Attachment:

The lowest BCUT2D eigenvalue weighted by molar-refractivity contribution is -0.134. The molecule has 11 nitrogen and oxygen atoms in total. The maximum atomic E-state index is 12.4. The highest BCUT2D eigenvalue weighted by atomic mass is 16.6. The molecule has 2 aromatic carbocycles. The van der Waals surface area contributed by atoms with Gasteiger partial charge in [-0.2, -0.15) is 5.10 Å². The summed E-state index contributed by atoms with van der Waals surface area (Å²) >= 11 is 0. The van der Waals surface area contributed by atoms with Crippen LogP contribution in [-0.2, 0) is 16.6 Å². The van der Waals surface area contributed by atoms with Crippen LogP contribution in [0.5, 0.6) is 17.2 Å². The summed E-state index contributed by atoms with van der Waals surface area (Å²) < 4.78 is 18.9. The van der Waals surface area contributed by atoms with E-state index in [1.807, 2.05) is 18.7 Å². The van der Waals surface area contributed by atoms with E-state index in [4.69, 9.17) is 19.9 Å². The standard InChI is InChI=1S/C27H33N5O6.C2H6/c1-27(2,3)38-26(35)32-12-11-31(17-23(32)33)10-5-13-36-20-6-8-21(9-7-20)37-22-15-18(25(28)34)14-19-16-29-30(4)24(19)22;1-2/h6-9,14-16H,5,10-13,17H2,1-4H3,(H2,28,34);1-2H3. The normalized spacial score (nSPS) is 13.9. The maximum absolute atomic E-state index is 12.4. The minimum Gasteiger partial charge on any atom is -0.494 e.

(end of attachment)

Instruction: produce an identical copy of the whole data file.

The lowest BCUT2D eigenvalue weighted by molar-refractivity contribution is -0.134. The molecule has 11 nitrogen and oxygen atoms in total. The maximum atomic E-state index is 12.4. The highest BCUT2D eigenvalue weighted by atomic mass is 16.6. The molecule has 2 aromatic carbocycles. The van der Waals surface area contributed by atoms with Gasteiger partial charge in [-0.2, -0.15) is 5.10 Å². The summed E-state index contributed by atoms with van der Waals surface area (Å²) >= 11 is 0. The van der Waals surface area contributed by atoms with Crippen LogP contribution in [-0.2, 0) is 16.6 Å². The van der Waals surface area contributed by atoms with Crippen LogP contribution in [0.5, 0.6) is 17.2 Å². The summed E-state index contributed by atoms with van der Waals surface area (Å²) < 4.78 is 18.9. The van der Waals surface area contributed by atoms with E-state index in [1.807, 2.05) is 18.7 Å². The van der Waals surface area contributed by atoms with E-state index in [4.69, 9.17) is 19.9 Å². The standard InChI is InChI=1S/C27H33N5O6.C2H6/c1-27(2,3)38-26(35)32-12-11-31(17-23(32)33)10-5-13-36-20-6-8-21(9-7-20)37-22-15-18(25(28)34)14-19-16-29-30(4)24(19)22;1-2/h6-9,14-16H,5,10-13,17H2,1-4H3,(H2,28,34);1-2H3. The normalized spacial score (nSPS) is 13.9. The maximum absolute atomic E-state index is 12.4. The minimum Gasteiger partial charge on any atom is -0.494 e.